Learn more about opioid pills and their dangerous side effects

    Signs of Pill Use

    Find a list of signs common to various pills below:

    • Opioids – these are a family of depressants that mimic the effects of heroin and other naturally occurring opiates. Opioid pills include: Codeine, Vicodin, Percocet, OxyContin, Roxicodone, morphine, methadone, and Suboxone. Signs of opioid use include: nodding off, small or pinned pupils, excessive scratching, constipation, and possession of opioid paraphernalia (pill crushers, tinfoil, empty pill bottles, and syringes).

    • Benzo’s – these are a family of tranquilizers and anti-anxiety agents. Popular benzo’s include: Xanax, Valium, Ativan, Klonopin, and Rohypnol. Signs of benzo use include: disorientation, slurred speech, trouble walking, and possession of benzo paraphernalia (pill crushers, straws or rolled up bills, and empty pill bottles).

    • Stimulants – stimulant pills are a class of drug that give users energy, alertness, and feelings of confidence. They include: Ritalin, Adderall, Concerta, Vyvanse, Dexedrine, and Desoxyn. Signs of stimulant use include: excessive energy followed by a “crash,” dilated pupils, lack of appetitive, grinding of the teeth or jaw, and stimulant paraphernalia (similar to the paraphernalia listed above).

    • OTC pills – these are over the counter pills which can be purchased legally in pharmacies and supermarkets. OTC pills include DXM capsules, pseudoephedrine, and diet pills. Signs of OTC pill use include: disorientation, excessive energy, lack of appetite, and possession of OTC pill paraphernalia (similar to other paraphernalia listed above).

    Learn more about DXM abuse, diet pills, and pseudoephedrine.

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    Effects of Pills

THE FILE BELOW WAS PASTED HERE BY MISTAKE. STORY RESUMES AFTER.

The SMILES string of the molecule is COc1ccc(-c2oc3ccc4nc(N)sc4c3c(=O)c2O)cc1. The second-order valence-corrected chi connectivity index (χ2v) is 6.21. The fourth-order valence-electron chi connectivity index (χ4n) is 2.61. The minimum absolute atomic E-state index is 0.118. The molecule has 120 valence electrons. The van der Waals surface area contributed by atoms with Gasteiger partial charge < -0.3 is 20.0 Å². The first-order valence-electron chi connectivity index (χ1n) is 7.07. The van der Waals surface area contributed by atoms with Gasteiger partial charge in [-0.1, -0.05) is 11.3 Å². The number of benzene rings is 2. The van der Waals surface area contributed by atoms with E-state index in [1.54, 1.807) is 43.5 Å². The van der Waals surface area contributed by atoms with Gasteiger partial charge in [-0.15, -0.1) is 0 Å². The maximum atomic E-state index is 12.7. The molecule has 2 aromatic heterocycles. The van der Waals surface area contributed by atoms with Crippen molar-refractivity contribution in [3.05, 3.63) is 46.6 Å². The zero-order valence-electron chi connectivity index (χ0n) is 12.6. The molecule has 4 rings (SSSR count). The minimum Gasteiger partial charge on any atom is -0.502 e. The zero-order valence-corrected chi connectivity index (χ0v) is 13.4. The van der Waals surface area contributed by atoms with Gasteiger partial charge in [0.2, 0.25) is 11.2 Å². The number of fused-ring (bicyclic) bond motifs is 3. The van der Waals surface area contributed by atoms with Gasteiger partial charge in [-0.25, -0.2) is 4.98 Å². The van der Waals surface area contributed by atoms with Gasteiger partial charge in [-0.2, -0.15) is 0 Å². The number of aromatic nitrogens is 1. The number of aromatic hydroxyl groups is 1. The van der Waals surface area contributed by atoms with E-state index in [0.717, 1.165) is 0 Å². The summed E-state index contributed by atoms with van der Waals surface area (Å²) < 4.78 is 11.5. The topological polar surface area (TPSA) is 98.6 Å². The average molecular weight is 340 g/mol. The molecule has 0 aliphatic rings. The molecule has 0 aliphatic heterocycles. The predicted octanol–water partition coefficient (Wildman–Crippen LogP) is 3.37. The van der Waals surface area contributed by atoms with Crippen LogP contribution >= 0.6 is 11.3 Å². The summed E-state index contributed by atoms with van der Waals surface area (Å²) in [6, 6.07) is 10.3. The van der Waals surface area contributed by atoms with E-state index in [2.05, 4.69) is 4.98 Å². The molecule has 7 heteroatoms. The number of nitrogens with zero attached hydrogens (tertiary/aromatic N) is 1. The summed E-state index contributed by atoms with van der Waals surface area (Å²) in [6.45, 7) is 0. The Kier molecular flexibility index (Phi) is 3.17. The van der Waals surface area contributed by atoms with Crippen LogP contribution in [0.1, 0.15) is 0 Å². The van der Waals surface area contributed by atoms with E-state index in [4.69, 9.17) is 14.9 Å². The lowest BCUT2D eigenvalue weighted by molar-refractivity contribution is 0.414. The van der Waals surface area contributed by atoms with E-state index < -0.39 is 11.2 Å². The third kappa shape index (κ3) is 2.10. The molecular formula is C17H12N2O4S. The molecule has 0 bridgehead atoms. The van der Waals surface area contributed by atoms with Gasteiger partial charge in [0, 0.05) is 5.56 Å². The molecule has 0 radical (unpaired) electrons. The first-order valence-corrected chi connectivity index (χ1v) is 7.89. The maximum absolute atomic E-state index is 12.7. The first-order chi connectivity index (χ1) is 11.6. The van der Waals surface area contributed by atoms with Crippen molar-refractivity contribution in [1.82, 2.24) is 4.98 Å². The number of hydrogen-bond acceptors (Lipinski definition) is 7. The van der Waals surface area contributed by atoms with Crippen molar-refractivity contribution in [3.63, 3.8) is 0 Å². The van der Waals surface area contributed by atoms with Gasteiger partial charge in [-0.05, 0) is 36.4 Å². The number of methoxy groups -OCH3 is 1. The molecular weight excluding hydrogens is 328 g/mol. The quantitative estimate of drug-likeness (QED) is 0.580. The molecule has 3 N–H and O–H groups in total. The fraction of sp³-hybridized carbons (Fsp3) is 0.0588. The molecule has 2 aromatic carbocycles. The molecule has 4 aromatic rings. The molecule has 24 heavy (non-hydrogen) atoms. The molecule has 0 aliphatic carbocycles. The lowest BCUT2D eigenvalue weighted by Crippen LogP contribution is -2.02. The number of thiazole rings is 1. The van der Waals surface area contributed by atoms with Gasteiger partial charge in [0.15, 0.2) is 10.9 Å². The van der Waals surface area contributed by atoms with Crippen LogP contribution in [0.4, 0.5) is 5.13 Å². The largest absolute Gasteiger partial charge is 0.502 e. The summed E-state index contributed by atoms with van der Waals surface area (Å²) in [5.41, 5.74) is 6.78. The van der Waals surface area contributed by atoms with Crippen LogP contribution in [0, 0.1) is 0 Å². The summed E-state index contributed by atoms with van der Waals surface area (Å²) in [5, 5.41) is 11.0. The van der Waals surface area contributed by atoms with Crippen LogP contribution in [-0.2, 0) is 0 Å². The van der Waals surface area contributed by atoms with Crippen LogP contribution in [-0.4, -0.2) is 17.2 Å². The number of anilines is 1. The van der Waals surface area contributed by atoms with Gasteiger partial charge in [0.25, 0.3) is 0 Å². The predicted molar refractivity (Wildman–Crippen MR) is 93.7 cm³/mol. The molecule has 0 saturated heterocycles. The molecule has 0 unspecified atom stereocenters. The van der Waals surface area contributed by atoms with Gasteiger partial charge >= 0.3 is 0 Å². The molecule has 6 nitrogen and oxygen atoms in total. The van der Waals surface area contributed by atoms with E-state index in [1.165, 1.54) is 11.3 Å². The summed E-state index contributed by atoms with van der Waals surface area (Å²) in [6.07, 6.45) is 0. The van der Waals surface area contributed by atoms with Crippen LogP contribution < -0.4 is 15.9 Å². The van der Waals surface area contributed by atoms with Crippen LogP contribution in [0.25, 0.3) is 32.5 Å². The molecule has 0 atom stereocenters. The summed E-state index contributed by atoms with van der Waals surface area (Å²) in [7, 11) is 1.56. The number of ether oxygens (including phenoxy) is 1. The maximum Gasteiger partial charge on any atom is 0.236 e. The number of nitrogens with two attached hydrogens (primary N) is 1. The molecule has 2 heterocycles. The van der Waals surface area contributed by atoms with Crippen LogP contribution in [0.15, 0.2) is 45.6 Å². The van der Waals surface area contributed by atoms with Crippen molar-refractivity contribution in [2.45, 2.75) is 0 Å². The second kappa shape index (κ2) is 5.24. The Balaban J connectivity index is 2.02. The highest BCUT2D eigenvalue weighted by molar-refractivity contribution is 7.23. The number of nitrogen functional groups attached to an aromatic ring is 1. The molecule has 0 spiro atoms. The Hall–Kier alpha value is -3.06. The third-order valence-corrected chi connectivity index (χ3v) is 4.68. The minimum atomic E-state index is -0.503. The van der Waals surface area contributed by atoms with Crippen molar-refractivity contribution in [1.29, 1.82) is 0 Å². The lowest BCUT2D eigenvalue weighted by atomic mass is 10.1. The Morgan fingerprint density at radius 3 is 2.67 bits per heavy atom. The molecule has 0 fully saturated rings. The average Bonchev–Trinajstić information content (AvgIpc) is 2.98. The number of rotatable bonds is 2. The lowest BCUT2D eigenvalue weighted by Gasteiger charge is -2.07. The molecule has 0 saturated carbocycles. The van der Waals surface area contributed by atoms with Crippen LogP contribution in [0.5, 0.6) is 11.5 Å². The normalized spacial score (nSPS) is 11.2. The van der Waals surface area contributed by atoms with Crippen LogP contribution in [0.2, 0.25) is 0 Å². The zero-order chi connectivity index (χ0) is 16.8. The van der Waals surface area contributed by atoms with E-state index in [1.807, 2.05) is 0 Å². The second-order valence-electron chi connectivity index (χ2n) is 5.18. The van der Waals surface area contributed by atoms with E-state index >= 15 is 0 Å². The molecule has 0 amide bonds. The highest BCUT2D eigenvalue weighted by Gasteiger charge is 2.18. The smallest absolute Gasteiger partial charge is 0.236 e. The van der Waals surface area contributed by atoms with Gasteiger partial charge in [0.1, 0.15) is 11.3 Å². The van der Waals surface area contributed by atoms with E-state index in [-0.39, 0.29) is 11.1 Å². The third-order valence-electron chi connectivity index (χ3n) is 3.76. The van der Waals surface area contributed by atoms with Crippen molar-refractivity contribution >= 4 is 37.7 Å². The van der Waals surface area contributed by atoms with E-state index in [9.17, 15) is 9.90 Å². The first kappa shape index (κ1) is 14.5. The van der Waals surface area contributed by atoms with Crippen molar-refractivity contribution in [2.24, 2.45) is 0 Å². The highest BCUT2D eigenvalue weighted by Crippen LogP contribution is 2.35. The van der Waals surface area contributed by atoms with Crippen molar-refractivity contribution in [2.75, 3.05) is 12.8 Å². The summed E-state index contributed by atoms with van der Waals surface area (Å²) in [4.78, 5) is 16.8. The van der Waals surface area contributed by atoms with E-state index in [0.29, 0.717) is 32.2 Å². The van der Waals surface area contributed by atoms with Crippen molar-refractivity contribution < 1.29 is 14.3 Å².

Find a list of effects common to various pills below:

    • Opioids – opioids are CNS depressants. As such, they decrease the functions of almost every major organ in the body. They produce euphoria, dull pain, make users drowsy, slow respiration and heart rate, cause constipation, and produce physical withdrawal symptoms. These symptoms include: sweating, shaking, dysphoria, diarrhea, vomiting, Restless Leg Syndrome, bone pain, and muscle pain.

    • Benzo’s – benzo’s are CNS depressants and, like opioids, they decrease functioning of most organs. They activate the brain’s GABA receptors and closely mimic the effects of alcohol. They produce euphoria, decrease respiration and heart rate, make users drowsy, confused, and disoriented. Benzo’s are also physically addictive and have a host of nasty withdrawal symptoms. These include: shaking, sweating, depression, anxiety, seizure, and heart failure.

    • Stimulants – stimulants, as the name implies, are CNS stimulants. They increase the rate at which the body sends and receives messages. They produce euphoria, decrease appetite, and give users bursts of energy. They also put significant strain on the heart and kidneys. Stimulants aren’t physically addictive, but do produce a mental withdrawal. This includes strong drug cravings, extreme depression, and sleeping for extended periods of time.

    • OTC pills – over the counter pills affect the body in different ways. DXM is a CNS depressant, while pseudoephedrine and diet pills are CNS stimulants. DXM produces euphoria, hallucinations, disorientation, and confusion. Pseudoephedrine and diet pills produce euphoria, energy, and alertness. Much like stimulants, they also put strain on the heart and other major organs. OTC pills don’t produce physical withdrawals, but do cause depression and anxiety to occur after stopping their use.

    Why is benzo withdrawal so dangerous?

    What Do I Do if My Child is Using Pills?

    what do i do if my child is using pills

    If your child or loved one is using pills, the first thing to do is find out which pills they’re using. Your course of action depends on what specific pills your child has access to. After all, the effects of opioids and stimulants are very different. Therefore, seeking help for each is different.

    After learning what pills your child or loved one is abusing, it’s a good idea to gather more information. If they’re using opioids or benzo’s – are they physically addicted? If they’re using stimulants of OTC pills – how long have they been using? Regardless of which pills your child is using – how are they obtaining them? Do they want to stop? If so, what’s the best course of action?

    Finally, reach out to professionals. This can be as simple as calling your family doctor. It can also take the form of speaking to a treatment center. To that end, call Lighthouse. We’re more than happy to answer any questions you may have.

    Call us today at 1-844-I-CAN-CHANGE or1-(561)-381-0015.

    We are here to support you during your time of need and help you make the best decision for yourself or your loved one. Click below to speak to a member of our staff directly.

    Lighthouse Recovery Institute